A mainstay in desert landscapes, the Palo Verde tree shares its beauty year round on ten inches or less of rain per year. It stands out most in the spring, when it covers itself in a dense shawl of tiny yellow flowers.
In Arizona, you’ll find palo verdes (Spanish for green stick) growing naturally in open areas, especially along washes and other places where runoff is channeled. Landscape designers cleverly work this hybrid into home and commercial settings where filtered shade is desired.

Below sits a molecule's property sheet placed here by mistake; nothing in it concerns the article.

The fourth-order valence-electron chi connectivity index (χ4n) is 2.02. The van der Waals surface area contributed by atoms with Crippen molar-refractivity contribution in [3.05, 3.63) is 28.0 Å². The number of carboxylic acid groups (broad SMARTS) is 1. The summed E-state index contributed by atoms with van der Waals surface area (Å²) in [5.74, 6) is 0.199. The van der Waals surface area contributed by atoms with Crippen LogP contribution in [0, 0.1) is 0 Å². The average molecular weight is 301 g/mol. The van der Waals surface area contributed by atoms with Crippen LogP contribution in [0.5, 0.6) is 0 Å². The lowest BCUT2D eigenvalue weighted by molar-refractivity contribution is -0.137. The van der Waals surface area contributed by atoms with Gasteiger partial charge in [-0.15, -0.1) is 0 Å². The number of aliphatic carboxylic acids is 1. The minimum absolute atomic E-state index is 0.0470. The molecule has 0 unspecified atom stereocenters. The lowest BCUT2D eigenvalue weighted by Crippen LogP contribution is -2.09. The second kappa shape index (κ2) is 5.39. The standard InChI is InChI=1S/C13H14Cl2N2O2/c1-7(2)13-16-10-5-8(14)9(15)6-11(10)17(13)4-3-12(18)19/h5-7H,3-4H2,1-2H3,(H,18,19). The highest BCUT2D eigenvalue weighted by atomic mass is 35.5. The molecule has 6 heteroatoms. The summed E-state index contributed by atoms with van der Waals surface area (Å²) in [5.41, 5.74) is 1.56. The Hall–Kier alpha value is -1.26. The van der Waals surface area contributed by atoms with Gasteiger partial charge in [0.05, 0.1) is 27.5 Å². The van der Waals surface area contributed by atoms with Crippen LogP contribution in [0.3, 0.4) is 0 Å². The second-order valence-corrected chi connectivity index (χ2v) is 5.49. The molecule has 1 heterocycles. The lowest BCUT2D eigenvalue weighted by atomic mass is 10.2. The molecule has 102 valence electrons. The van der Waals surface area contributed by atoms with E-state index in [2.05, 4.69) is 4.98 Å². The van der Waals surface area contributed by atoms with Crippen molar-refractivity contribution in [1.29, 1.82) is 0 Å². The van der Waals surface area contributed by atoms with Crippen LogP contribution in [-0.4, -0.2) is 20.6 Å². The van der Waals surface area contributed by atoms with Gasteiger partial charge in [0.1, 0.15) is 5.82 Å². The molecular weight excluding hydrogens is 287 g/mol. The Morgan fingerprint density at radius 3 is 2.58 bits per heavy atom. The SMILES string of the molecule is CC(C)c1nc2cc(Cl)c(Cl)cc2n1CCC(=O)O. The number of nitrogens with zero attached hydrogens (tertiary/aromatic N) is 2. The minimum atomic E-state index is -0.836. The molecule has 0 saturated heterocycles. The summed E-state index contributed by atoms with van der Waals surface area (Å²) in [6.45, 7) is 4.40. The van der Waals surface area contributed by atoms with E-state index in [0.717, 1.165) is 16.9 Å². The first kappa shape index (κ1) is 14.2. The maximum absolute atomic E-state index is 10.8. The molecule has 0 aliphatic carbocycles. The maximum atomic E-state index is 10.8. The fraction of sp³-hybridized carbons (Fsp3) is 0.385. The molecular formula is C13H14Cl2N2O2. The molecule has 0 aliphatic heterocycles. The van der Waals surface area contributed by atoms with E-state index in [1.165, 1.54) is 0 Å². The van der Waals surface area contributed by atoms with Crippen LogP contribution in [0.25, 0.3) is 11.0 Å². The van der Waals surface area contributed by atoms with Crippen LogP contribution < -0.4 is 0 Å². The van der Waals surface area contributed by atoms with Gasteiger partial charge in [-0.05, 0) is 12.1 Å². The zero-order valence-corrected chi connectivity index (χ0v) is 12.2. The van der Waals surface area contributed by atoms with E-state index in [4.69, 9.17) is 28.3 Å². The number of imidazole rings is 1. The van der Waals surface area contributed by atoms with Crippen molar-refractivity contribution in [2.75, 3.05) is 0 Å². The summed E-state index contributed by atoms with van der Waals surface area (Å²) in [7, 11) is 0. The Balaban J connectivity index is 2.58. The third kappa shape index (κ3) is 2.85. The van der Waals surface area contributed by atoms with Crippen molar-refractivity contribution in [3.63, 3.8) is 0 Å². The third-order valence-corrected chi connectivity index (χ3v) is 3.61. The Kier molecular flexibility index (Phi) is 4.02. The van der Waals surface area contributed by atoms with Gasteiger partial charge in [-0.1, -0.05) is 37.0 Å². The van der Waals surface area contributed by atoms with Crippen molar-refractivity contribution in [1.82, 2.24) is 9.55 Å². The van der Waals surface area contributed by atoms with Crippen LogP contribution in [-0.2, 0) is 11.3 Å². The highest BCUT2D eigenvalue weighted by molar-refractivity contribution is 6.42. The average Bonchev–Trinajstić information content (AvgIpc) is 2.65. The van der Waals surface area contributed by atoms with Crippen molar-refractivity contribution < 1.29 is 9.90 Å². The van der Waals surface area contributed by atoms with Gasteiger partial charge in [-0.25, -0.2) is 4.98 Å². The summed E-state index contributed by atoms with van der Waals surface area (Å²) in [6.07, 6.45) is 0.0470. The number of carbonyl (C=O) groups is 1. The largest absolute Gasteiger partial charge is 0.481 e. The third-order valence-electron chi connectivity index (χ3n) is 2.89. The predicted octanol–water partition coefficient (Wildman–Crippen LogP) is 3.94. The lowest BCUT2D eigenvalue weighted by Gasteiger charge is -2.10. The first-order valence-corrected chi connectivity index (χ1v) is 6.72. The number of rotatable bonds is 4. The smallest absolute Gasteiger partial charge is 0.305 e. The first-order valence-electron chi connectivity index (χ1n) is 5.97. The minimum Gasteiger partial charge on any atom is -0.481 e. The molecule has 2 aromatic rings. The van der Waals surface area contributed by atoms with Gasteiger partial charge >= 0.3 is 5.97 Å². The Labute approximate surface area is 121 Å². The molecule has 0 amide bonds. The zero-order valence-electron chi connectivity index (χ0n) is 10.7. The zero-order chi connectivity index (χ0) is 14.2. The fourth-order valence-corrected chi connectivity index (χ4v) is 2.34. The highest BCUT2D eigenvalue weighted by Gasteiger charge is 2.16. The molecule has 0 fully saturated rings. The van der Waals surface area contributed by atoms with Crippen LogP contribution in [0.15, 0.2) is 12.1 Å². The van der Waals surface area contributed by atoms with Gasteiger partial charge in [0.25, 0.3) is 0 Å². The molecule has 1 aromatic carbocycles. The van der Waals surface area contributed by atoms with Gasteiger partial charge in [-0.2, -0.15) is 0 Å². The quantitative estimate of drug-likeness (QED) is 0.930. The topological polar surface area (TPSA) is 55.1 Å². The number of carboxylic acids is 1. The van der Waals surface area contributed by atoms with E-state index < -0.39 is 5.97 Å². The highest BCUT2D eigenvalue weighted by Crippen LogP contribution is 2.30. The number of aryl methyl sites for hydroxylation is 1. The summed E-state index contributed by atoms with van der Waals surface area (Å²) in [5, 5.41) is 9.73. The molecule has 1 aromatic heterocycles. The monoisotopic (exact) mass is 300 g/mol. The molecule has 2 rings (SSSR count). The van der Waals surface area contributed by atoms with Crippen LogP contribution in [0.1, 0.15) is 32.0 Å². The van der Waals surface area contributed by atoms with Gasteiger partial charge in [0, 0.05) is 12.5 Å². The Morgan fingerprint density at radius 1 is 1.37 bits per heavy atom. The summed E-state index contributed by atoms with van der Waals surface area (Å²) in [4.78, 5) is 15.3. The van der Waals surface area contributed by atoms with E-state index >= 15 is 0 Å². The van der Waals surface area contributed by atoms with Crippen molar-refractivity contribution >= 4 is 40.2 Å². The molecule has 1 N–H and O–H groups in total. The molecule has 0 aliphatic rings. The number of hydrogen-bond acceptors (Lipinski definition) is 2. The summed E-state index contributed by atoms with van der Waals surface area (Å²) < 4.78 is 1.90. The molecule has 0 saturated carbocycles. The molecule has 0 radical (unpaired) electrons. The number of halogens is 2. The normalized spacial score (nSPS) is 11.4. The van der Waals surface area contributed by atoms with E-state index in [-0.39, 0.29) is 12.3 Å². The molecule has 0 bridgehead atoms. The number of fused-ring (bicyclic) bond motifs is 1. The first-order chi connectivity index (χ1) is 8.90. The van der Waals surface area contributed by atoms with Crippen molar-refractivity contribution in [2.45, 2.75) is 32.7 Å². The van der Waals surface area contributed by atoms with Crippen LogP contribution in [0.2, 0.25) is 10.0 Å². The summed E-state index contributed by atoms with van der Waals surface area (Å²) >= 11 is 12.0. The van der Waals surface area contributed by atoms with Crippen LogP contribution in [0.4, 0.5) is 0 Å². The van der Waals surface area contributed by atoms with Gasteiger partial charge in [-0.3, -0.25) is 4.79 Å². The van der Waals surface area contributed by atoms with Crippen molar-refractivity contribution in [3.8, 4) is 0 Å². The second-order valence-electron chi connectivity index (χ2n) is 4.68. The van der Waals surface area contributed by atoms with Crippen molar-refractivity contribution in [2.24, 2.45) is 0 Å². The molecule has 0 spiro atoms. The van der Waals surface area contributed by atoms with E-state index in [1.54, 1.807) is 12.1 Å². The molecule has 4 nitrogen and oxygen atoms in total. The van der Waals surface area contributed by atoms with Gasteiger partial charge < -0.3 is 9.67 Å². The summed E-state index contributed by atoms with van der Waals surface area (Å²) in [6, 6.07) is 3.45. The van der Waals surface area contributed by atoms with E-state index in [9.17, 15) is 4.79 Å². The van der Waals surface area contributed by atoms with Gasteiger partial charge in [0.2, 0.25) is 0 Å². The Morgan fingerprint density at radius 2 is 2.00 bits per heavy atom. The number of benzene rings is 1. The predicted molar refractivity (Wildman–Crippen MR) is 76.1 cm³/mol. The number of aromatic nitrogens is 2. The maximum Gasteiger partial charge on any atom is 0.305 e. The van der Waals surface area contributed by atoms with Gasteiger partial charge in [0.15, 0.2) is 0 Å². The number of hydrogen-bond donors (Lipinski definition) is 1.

Mature trees can reach 20 to 40 feet in height, depending on the variety. The common name Desert Museum, or Museum Tree, is a nod to the Arizona-Sonora Desert Museum in Tucson. Three decades ago the director of natural history, Mark Dimmitt, identified a thornless seedling that would not just flower in the spring, but would keep blooming throughout the summer.